In the last 25 days we’ve talked about LinkedIn, Twitter, websites, blogging, in-person networking and much more. I’ve spent a lot of time focusing on the use of different technologies and while I’ve mentioned your brand throughout, I have purposely spent a lot of time focusing on the relationships you can build using social media and other web technologies that will help launch your business or job search to the next level. I’ve waited until day 25 to bring up your pitch because I didn’t want you to focus on how to sell your brand until you’ve made some relationships. By now, though, I think you have a solid idea of how to use different applications (whether the ones we’ve covered already or other social networks) to get your brand into the public eye. What you need now is a solid idea of how to promote your brand through each of those means.
We talked briefly about this topic in my first post. Your brand is the combination of who you are and what you do that makes a brand that only you can have. There are so many event planners in the United States alone, but what differentiates us? Each person behind the event company is unique and has a very special perspective. Each one of us has different skills and abilities. Each one of us has different challenges and it’s those skills and challenges that separates us one from another. This is what you need to hone in on. On day one of this challenge, we talked about asking friends and colleagues and strangers what their impression is of what you do. Now that you’ve spent time getting to know people online, what else have you learned about yourself? What do people say when they suggest their friends follow you? What characteristics stick out?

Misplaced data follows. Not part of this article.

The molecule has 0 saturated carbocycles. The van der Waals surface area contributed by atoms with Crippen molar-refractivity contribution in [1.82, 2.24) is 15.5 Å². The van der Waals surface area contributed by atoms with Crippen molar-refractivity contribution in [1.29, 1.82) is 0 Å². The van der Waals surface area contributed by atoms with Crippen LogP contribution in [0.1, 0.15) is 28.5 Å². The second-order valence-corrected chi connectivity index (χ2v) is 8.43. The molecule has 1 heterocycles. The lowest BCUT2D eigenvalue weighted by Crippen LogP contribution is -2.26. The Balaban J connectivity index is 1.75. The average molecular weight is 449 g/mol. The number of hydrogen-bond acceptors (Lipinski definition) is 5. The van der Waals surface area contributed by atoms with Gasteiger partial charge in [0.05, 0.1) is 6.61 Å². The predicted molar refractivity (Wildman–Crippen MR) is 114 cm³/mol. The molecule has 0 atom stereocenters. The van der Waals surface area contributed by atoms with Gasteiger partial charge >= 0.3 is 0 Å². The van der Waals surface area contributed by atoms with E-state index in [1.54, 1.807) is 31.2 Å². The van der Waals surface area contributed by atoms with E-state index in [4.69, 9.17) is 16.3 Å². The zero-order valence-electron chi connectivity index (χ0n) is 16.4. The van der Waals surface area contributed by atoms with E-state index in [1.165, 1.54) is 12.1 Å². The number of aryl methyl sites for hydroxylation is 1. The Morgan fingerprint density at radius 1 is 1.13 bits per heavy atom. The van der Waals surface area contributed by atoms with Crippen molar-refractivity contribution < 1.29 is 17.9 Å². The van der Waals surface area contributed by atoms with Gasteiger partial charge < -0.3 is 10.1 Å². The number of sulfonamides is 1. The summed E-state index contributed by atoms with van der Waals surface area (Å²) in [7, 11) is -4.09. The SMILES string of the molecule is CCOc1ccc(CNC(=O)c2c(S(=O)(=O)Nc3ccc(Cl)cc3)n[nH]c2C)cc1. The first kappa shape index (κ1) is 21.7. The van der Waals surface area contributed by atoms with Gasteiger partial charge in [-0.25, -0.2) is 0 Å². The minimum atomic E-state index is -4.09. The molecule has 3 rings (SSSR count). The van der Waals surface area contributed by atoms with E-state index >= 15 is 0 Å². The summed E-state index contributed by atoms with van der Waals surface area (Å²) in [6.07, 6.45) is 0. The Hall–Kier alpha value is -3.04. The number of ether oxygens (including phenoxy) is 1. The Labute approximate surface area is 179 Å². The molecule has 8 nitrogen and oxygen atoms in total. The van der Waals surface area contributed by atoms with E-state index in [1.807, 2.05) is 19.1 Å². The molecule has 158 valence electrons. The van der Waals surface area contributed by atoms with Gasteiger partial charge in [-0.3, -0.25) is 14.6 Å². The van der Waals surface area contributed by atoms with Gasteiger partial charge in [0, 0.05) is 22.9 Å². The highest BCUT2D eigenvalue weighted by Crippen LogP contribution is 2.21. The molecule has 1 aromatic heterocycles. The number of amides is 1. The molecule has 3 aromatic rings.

This is what you need to focus your attention on – your brand.
Once you have discovered what that is – you need to determine how you will share it with others. Some call this promotion of your brand a "30 second pitch". To come up with the perfect 30 second pitch for your brand, you need to focus not only on what unique qualities you have, but how those qualities benefit the consumer, client or other person you are speaking to.
Branding is two parts – WHO YOU ARE and HOW THAT HELPS OTHERS.
For me, this is still a work in progress, but I think I’m getting it. I used to say "I’m Liz, owner of Liz King Events and I plan social events". That has now transitioned into "I am Liz King, owner of Liz King Events. We’re a boutique company that uses online technologies to help clients plan more organized, efficient and cost-effective conferences and special events".
You need to find what this statement can be for you and your organization (they can be different). Once you have this, you need to find the right time to work it into your conversations. Of course, you don’t have to say this word-for-word, but you do want to relay the main idea to anyone you come in contact with. This statement helps differentiate yourself from the industry to your clients who may not realize that different planners meet different needs. This will also help people remember your unique qualities at all the right times – when they need to use YOU!